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Toomey for vice president? Dumbest. Idea. Ever.

Actually I take that back -- it's not the worst idea ever if you're looking at it from the perspective of the Obama campaign. But, yeah, otherwise this is the...Dumbest. Idea. Ever. Let's review the case for -- and against -- Pennsylvania freshman GOP Senator and Tea Party favorite Pat Toomey as Mitt Romney's running mate.

Here's the latest pro-Toomey trial balloon from the unfortunately named Future of Capitalism blog:

Mr. Toomey's blue-collar background — his dad was a union worker for an electrical utility company, his mom a part-time church secretary — would help counter Democratic attempts to portray Governor Romney, whose father was an auto-industry executive and governor of Michigan, as a child of privilege.

Mr. Toomey's mastery of tax and spending issues — he used to run the Club for Growth, a pro-growth, free-market-oriented political group — endears him to economic conservatives. And as a pro-life Catholic who challenged Arlen Specter in a primary partly on social issues, he'd generate enthusiasm for the ticket among social conservatives. If relatively unknown nationally, he is nonetheless smart and well-respected within the party.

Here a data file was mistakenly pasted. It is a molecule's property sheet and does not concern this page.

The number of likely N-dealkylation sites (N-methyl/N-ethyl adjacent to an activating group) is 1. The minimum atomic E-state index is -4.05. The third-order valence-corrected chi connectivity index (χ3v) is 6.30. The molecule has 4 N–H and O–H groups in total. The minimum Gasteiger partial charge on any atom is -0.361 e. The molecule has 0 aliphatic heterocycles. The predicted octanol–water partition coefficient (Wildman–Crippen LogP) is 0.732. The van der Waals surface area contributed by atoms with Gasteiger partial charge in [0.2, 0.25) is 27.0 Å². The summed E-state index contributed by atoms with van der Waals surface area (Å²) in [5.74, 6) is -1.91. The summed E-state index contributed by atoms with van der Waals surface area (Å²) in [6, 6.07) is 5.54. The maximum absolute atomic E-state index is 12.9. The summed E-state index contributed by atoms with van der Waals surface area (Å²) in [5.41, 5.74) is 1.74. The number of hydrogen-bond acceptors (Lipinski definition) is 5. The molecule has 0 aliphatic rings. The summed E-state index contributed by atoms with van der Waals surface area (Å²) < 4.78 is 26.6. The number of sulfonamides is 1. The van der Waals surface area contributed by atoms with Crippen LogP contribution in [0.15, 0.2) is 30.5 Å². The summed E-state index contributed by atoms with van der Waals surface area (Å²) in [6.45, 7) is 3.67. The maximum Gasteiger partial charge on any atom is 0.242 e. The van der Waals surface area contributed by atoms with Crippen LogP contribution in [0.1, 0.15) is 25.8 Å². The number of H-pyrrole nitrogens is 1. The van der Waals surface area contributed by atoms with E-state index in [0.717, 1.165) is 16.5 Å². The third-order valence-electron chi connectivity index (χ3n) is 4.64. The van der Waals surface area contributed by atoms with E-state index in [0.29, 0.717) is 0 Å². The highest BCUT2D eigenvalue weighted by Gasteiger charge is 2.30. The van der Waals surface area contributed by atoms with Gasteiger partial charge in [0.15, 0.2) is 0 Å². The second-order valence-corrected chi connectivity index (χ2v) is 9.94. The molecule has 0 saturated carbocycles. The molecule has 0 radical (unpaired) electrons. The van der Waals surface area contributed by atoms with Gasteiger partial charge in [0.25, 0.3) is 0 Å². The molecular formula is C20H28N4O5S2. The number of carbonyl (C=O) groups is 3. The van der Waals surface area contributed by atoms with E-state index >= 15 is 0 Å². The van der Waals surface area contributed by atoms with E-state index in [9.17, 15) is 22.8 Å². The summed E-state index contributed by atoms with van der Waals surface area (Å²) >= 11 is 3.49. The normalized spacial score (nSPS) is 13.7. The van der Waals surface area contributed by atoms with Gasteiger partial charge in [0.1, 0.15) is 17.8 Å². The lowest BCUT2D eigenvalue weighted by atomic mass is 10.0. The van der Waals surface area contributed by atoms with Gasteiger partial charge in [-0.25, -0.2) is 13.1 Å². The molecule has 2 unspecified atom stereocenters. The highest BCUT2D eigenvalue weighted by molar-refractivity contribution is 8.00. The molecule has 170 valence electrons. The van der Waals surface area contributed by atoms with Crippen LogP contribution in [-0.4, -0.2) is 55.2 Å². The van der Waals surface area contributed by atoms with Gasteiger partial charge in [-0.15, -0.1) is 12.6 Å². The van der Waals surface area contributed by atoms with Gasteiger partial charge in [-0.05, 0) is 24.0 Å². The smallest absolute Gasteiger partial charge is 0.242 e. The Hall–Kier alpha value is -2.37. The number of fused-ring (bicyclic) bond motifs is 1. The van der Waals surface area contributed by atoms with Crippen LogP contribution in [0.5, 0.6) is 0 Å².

The writer also says Toomey will appeal to the Romney campaign as a way to win our swing state of Pennsylvania while saying a giant (bleep) you to Rick Santorum -- because of a tangled web involving Santorum, Toomey, Arlen Specter and a 2004 GOP Senate primary that I don't particularly feel like untangling today.

Anyway, I think the speculation proves one thing: How completely self-delusional Republicans have become. They don't seem to even know who Pat Toomey is, nor do they seem to care. So I'll have to spell it out for them. If Toomey were nominated for vice president, you'd be pairing the vulture capitalist of Bain Capital with this:

Toomey's an easy target for economic-centered attacks. As a Wall Street banker, Toomey helped pioneer the use of some of the same financial products that have caused fiscal chaos for American towns, cities, and states. He spent years as a derivatives trader for Chemical Bank and at Morgan Grenfell, a British financial firm. While at Morgan Grenfell, Toomey focused on things like interest rate swaps—complicated debt instruments that poisoned many a municipality's portfolio. Shortly after he was elected to Congress in 1998, a trade magazine rejoiced that "now the derivatives industry can claim representation by one of its own." Toomey parlayed his trading experience into a spot on the House banking committee, where he crusaded against regulation of financial markets—especially derivatives.

I would have thought Toomey on the ticket was horrible political strategy even before the news of Jamie Dimon and the risky JPMorganChase trade that lost another $2 billion -- proof that both Wall Street and our political overlords have learned nothing over the last four years. But now it's obviously an even more ridiculous suggestion today. Pairing up a middle-class-job-destroyer with the ultimate front man for the 1 Percent on Capitol Hill?

That's not going to happen. Not in this climate.